The gripping structure 74 may be formed of a material having different mechanical properties than the material of the body portion 72. The gripping structure 74 may, for example, be formed of relatively stiff material in comparison with the material of the body portion 72. The body portion 72 may be formed, for example, of soft, resiliently compressible material, such as elastomeric or substantially elastomeric medical grade material (e.g., silicone or polyurethane), including without limitation silicone rubber having a Shore A hardness of approximately 45-55. The gripping structure 74 may be formed, for example, of Titanium or Titanium alloy material.

As illustrated in FIG. 9, the gripping structure 74 may include compressible axial segments or beams 76 separated by slots (e.g., slots 78 and 80), and raised shoulders 82 and 84 at opposite ends of the axial segments 76, with the axial segments and raised shoulders defining a generally cylindrical lumen or through hole 86. Axial, circumferential and radial directions are defined relative to the through hole 86.

In the exemplary embodiments shown in FIGS. 7-11, four axial segments 76 and four shoulder segments 90, 92, 94 and 96 are illustrated, but it will be understood that alternative numbers of such axial segments and shoulder segments may be provided.

The gripping structure 74 may be viewed as a generally cylindrical tubular structure being partially split by a first slot 78 and second slot 80 extending longitudinally from opposite ends 98 and 99 of the gripping section 74, where the first and second slots 78 and 80 define two planes approximately perpendicular to one another. The first slot 78 bisects the cross-section of the gripping structure 74 along a first plane from the first end 98 of the gripping structure 74 up to shoulder 82 (shoulder segments 90 and 92). The second slot 80 bisects the cross-section of the gripping structure 74 along a second plane from the second end 99 up to shoulder 84 (shoulder segments 94 and 96). The first and second planes defined, respectively, by the first and second slots 78 and 80 are approximately perpendicular to one another. Slot 78 form two gaps one along each of first and second opposite sides of the gripping structure, and slot 80 forms two gaps one along each of third and fourth opposite sides of the gripping structure. Slots 78 and 80 (or the gaps formed thereby) allow the gripping section to be compressed by the application of a radial force, such as suture. The gripping structure 74 thus forms a serpentine arrangement of a continuous nature with the axial segments 76 (defined between the slots) alternately interconnected between shoulder segments 90, 92, 94 and 96. As used herein, the terms “plane” or “planes” (e.g., “first plane” or “second plane”) are used in a geometric sense to establish relative positions or orientations and such planes do not constitute physical structure but merely are used to define an illustrative relationship between elements, such as the axial segments or first and second slots, that do constitute illustrative or exemplary physical structure.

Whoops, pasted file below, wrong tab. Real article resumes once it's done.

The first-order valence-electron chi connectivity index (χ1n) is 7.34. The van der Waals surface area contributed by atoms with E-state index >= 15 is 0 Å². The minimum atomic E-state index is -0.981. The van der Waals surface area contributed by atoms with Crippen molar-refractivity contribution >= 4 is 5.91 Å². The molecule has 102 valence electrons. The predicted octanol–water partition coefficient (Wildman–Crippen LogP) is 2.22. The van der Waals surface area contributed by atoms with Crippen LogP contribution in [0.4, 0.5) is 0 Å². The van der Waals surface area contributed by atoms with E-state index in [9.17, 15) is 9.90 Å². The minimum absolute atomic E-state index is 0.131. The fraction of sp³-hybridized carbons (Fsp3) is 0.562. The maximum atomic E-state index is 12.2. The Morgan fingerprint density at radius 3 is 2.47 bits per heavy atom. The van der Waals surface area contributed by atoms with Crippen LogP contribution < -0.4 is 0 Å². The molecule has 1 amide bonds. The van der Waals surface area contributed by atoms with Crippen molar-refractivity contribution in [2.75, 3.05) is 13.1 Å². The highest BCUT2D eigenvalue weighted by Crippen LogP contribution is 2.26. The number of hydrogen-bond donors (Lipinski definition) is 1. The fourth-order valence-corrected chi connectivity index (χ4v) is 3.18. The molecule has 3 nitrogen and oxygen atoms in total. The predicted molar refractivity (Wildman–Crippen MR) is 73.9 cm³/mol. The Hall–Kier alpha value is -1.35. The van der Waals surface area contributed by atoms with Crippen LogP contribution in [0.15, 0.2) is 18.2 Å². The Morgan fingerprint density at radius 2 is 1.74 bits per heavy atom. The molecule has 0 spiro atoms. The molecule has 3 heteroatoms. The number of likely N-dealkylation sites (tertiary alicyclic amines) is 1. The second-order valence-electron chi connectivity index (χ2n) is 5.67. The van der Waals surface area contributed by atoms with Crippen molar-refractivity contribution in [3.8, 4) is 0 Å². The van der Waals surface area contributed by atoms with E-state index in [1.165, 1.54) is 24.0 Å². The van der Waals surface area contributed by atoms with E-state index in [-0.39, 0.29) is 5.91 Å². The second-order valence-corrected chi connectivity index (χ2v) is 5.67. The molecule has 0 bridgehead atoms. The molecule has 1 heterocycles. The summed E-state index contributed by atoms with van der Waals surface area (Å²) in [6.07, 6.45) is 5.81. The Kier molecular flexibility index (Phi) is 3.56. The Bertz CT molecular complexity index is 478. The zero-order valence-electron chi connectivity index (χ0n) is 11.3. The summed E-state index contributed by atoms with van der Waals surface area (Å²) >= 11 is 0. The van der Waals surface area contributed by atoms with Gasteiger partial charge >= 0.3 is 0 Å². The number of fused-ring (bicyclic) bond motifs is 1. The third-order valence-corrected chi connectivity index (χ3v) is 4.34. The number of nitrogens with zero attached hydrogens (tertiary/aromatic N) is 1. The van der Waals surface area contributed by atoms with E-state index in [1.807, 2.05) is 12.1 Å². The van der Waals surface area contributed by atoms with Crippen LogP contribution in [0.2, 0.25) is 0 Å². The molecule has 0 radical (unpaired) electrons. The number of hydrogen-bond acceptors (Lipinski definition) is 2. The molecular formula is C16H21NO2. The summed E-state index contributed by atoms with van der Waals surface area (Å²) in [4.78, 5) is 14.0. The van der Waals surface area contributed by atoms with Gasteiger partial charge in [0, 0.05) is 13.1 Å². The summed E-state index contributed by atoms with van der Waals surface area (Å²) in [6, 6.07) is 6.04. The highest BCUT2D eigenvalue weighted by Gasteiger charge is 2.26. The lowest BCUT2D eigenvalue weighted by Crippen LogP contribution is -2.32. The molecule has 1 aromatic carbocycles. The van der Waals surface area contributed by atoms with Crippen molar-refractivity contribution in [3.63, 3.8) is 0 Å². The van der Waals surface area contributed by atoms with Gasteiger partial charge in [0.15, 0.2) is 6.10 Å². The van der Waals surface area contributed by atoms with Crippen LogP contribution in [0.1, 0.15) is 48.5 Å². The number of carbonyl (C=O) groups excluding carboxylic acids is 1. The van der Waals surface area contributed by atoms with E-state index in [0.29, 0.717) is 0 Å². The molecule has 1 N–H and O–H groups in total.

It will be appreciated that the gripping structure may alternatively include a different number of slots extending from opposite ends in a similar fashion to first and second slots 78 and 80. For example, four slots (not shown) could be provided in which two slots extend inwardly from each end, the slots extending from the same end define planes that are approximately perpendicular to each other, and the slots extending from opposite ends define planes that are offset by approximately 45 degrees from one another.